Celebs and Their ‘Right to Privacy’, Explained

Bollywood actor Alia Bhatt on Tuesday turned to Instagram to express her outrage at the ‘invasion of privacy’ after a few photographers snapped her images while she was inside her home. The actor took to Instagram, tagged the Mumbai Police, and claimed that she believed she was being looked at. That’s when she noticed two paparazzi snapping photos of her from the top of a nearby building.

“Are you kidding me? I was at my house, having a perfectly normal afternoon, sitting in my living room when I felt something watching over me. I looked up and saw two men on the terrace of the neighbouring building with a camera right at me. In what world is this okay and is this allowed? This is a gross invasion of someone’s privacy. There’s a line that you must not cross, and it is safe to say that all lines were crossed today,” she wrote.

Mumbai Police said it had contacted Alia Bhatt and asked her to file a complaint in the matter. The actor has told police that her PR team is in touch with the concerned portal, which published the pictures, police said.

Alia Bhatt’s Instagram story

Various celebrities, including actor Anushka Sharma and director Karan Johar, sprang to Bhatt’s support and condemned the action on the part of the photographers.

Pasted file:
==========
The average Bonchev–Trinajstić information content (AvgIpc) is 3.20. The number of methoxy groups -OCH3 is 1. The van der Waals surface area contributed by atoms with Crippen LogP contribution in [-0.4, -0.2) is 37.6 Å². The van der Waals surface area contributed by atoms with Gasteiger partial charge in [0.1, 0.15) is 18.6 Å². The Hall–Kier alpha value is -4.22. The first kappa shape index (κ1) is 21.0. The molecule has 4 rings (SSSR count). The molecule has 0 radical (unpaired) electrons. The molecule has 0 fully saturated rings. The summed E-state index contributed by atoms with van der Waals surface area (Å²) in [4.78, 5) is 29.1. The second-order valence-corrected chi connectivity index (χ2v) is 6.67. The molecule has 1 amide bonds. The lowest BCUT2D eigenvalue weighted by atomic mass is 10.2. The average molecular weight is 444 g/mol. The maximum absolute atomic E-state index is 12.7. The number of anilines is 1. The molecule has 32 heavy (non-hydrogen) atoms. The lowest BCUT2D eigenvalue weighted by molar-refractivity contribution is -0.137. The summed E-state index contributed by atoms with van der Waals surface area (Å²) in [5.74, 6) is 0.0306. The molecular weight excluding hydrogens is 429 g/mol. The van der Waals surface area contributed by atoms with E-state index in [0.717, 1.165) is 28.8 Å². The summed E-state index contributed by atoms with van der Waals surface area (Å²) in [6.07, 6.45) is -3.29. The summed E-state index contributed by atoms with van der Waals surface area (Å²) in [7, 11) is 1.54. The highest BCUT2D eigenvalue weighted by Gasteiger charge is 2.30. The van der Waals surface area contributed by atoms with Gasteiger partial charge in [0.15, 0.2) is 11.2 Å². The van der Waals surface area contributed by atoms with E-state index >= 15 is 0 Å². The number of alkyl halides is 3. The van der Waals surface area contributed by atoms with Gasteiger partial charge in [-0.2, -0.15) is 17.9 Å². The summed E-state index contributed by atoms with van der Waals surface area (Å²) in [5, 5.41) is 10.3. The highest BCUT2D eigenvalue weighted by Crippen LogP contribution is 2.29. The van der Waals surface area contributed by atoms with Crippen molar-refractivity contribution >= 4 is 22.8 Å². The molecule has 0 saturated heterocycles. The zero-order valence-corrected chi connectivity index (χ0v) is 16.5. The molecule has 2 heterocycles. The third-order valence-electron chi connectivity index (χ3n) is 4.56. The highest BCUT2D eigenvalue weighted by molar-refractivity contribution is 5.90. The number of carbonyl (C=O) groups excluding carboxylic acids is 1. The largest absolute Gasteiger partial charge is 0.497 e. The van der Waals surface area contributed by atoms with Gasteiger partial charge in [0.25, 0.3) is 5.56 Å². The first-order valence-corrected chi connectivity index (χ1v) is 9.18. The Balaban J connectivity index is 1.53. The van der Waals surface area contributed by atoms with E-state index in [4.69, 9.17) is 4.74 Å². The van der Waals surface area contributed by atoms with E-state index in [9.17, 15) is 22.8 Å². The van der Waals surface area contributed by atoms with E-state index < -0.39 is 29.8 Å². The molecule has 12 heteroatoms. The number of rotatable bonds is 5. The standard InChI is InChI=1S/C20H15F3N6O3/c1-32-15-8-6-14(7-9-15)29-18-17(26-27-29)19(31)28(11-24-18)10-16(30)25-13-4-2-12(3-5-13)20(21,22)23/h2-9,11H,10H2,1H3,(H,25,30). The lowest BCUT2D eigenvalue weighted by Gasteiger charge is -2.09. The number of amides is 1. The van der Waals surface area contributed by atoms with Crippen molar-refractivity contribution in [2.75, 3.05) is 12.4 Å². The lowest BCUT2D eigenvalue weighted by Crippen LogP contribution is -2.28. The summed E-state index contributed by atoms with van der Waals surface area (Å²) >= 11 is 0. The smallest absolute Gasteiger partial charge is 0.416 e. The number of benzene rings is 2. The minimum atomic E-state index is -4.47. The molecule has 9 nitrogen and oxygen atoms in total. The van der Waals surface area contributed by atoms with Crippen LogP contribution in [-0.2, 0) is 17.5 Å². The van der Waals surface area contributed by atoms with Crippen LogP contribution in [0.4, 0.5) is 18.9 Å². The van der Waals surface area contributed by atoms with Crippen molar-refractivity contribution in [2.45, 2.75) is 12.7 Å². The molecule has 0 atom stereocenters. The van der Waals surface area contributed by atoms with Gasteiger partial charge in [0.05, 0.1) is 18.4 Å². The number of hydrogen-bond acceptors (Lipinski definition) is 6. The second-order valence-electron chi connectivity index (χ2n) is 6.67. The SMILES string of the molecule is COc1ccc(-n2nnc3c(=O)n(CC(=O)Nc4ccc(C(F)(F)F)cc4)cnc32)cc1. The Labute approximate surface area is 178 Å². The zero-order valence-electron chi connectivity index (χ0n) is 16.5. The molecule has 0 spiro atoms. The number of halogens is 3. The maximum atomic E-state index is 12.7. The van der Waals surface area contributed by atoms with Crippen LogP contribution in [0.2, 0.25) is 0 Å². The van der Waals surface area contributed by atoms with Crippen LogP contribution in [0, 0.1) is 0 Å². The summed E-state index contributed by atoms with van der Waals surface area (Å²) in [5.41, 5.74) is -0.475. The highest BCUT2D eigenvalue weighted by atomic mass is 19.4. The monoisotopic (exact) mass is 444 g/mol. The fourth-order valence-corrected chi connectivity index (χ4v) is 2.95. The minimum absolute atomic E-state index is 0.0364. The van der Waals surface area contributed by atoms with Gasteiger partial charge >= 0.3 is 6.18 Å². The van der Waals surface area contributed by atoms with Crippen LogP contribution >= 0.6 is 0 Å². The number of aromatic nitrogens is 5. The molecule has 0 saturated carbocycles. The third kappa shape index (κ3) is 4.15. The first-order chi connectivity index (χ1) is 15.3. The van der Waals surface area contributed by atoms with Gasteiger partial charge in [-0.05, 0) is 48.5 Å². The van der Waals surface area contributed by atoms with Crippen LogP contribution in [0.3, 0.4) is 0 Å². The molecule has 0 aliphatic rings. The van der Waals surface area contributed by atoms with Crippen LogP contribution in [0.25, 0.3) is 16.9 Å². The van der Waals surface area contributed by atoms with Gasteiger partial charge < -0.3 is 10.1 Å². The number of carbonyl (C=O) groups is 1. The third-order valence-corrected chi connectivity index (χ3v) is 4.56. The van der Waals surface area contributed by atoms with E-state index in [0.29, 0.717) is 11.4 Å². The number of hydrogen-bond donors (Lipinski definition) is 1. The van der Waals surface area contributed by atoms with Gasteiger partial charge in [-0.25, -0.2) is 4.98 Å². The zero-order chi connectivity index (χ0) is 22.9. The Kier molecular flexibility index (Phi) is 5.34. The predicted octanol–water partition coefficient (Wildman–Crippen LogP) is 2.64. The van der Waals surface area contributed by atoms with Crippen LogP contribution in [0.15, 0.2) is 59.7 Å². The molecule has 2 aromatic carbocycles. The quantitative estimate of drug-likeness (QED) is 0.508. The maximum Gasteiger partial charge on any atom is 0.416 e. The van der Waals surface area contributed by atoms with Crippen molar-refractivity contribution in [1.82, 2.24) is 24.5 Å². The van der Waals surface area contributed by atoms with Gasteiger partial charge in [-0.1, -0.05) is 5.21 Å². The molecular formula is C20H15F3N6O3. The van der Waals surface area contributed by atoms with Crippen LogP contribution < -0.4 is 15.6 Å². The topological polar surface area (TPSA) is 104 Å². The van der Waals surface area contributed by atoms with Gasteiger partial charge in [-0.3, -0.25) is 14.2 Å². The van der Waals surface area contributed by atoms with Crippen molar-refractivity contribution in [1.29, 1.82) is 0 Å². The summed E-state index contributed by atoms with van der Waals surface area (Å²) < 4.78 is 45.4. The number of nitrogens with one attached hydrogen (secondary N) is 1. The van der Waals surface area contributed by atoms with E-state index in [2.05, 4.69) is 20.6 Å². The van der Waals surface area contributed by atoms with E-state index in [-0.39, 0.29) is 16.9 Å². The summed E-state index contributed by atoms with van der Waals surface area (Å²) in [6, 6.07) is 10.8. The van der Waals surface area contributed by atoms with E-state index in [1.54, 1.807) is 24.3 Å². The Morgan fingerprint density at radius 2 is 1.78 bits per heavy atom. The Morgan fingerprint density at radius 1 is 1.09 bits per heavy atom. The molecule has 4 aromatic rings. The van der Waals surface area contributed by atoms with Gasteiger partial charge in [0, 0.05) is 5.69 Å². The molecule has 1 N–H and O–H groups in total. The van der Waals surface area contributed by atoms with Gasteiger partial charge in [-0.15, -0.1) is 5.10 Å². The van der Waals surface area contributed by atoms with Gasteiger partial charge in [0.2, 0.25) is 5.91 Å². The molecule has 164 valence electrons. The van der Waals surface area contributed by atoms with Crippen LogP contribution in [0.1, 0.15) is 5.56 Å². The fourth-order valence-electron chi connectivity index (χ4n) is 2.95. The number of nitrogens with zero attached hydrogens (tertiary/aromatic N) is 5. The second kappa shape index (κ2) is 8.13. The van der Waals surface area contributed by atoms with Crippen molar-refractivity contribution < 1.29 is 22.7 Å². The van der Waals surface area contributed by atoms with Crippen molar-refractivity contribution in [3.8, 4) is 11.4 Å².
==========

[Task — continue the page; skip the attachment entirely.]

Right to be Left Alone

The right to be left alone has been established by the US judiciary as privacy. Experts now believe that this approach is insufficient in today’s vastly interconnected globe, say reports.

In the case of Ram Jethmalani versus Union of India, the Supreme Court of India stated that “it is important that human beings be granted realms of freedom that are devoid of public observation unless they act in an unlawful manner.”

In a famous US case, the Missouri Supreme Court’s decision in Barber v. Time (1942), was one of the first to establish that the balance between an individual’s right to privacy and freedom of the press is determined by the judicial determination of “proper public interest,” rather than the truth or absence of malice in what is published, as per a report by First Amendment Encyclopedia.

In the case, a photographer clicked Dorthy Barber giving birth to a newborn boy. Ms. Barber had filed a lawsuit against Time Inc. for “Invasion of Privacy” for unlawful and aggressive entry into her hospital room and photographing her notwithstanding her protests. Ms. Barber was successful in her complaint, and the court awarded her $3000 in damages.

In India, such an invasion as seen in Alia’s case may also be identified as stalking by some. Stalking is defined in Indian Penal code under section 354D, and is defined as the continuous and repeated following of someone with the goal of creating harm or terror to the person being followed, or engaging in conduct directed towards another person that serves no legitimate purpose and gravely alarms, irritates, or intimidates that person.

The act of stalking is now a cognizable, bailable, and non-compoundable offence under the Criminal Amendment Act of 2013. For the first offence, up to three years in prison and a fine; for the second offence, up to five years in prison and a fine.